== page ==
Canadian Coronary Atherectomy Trial - CCAT


Directional atherectomy vs. PTCA for angiographic estenosis in LAD lesions.


To assess the clinical and angiographic outcomes following atherectomy for de novo lesions in the proximal left anterior descending artery (LAD).

Study Design

Study Design:

Patients Screened: 4,024
Patients Enrolled: 274
Mean Follow Up: 18 months
Mean Patient Age: 56
Female: 16

Patient Populations:

Angina or objective evidence of myocardial ischemia
Stenosis of ≥ 60% in the proximal third of the left anterior descending coronary artery
Lesion suitable for either atherectomy or angioplasty.


Restenosed lesions
Lesion length of > 10mm
Ostial or bifurcation lesions
Total occlusion
Vessel size of < 3mm
Heavy calcification
Severe tortuosity
Left main coronary stenosis exceeding 25 percent
Acute myocardial infarction within 1 week
Severe left ventricular dysfunction or cardiogenic shock
Medical conditions likely to preclude follow-up angiography

Primary Endpoints:

Angiographic restenosis

Concomitant Medications:

Aspirin, calcium channel blockade, nitrates.
Beta blockers were to be tapered and discontinued following the procedure unless they were required for hypertension or other specific indications.

Principal Findings:

Of 4024 patients screened, 1718 had lesions of the left anterior descending coronary artery; of these patients, 81 percent had angiographic and 12 percent clinical reasons for exclusion.

Of the 274 patients selected for the study, 138 were randomly assigned to undergo atherectomy and 136 to undergo angioplasty. Fifty-eight percent of all atherectomy procedures performed at the study centers were included in the trial.

Angiographic success was achieved in 135 of 138 patients undergoing atherectomy (98 percent) and 124 of 136 patients undergoing angioplasty (91 percent) (P = 0.017).

There were no in-hospital deaths and only one Q-wave myocardial infarction. The incidence of other major complications, including in-hospital coronary bypass surgery and non-Q-wave myocardial infarction, was similar in the two groups (composite outcome: 5 percent for the atherectomy group and 6 percent for the angioplasty group; P = 0.98).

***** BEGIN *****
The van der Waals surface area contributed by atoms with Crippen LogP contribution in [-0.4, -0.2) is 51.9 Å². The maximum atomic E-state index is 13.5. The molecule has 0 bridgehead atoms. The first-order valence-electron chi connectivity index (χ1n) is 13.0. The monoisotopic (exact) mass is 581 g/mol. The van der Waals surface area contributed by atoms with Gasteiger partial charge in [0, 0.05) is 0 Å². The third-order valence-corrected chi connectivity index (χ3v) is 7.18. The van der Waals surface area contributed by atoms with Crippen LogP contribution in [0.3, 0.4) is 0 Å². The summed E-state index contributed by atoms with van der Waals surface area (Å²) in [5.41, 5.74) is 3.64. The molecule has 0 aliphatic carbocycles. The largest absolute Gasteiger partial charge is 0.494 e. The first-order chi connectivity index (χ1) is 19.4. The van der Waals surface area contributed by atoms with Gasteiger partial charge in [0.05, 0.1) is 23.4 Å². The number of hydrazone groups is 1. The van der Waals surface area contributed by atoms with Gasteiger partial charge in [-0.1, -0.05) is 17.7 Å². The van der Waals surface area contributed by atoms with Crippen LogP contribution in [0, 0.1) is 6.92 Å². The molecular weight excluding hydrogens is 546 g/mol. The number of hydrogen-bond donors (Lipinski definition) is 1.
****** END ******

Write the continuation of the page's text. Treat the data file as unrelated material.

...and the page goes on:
Angiography was performed a median of 5.9 months after the procedure in 257 patients. The rate of restenosis was 46 percent in the atherectomy group (95 percent confidence interval, 37 to 54 percent) and 43 percent in the angioplasty group (95 percent confidence interval, 34 to 52 percent) (P = 0.71).

Six-month clinical data were available for all 265 patients eligible for follow-up. There were no significant differences between the two groups with regard to clinical events. One sudden death occurred in a patient who had undergone atherectomy, and there were two myocardial infarctions, both in patients who had undergone angioplasty. Revascularization was repeated in 39 patients in the atherectomy group and 36 patients in the angioplasty group. Seventy-one percent of the patients in each group had no late adverse events.

To determine whether late differences emerged between the groups, clinical follow-up was obtained at a median of 18 (range 10 to 31) months after randomization. There were no differences in adverse events between the two groups during follow-up. In patients randomized to atherectomy compared with balloon angioplasty, the combined end-point of death or nonfatal myocardial infarction occurred in nine (6.6%) versus 11 (8.1%) patients and any adverse cardiac event in 50 (36.5%) versus 53 (39.3%).


In addition to compressing and reshaping atheroma, atherectomy excises tissue and debulks plaques; it was anticipated that this mechanism would result in a lower rate of restenosis than that occurring after angioplasty. These expectations were not fulfilled in this trial. Although the procedural success rate was somewhat higher and the postprocedure lumen larger in patients treated with atherectomy, lumen dimensions, restenosis rates and clinical outcomes were similar in the two groups at six months. Clinical outcomes for the two groups were similar at up to 18 months after the procedure.


1. N Engl J Med 1993;329:228-33. Final results
2. Canadian Journal of Cardiology 1997;13:825-30. 1-year follow-up

Clinical Topics: Cardiac Surgery, Invasive Cardiovascular Angiography and Intervention, Aortic Surgery

Keywords: Myocardial Infarction, Plaque, Atherosclerotic, Atherectomy, Coronary, Death, Sudden, Coronary Disease, Constriction, Pathologic, Coronary Vessels, Angioplasty, Balloon, Coronary

< Back to Listings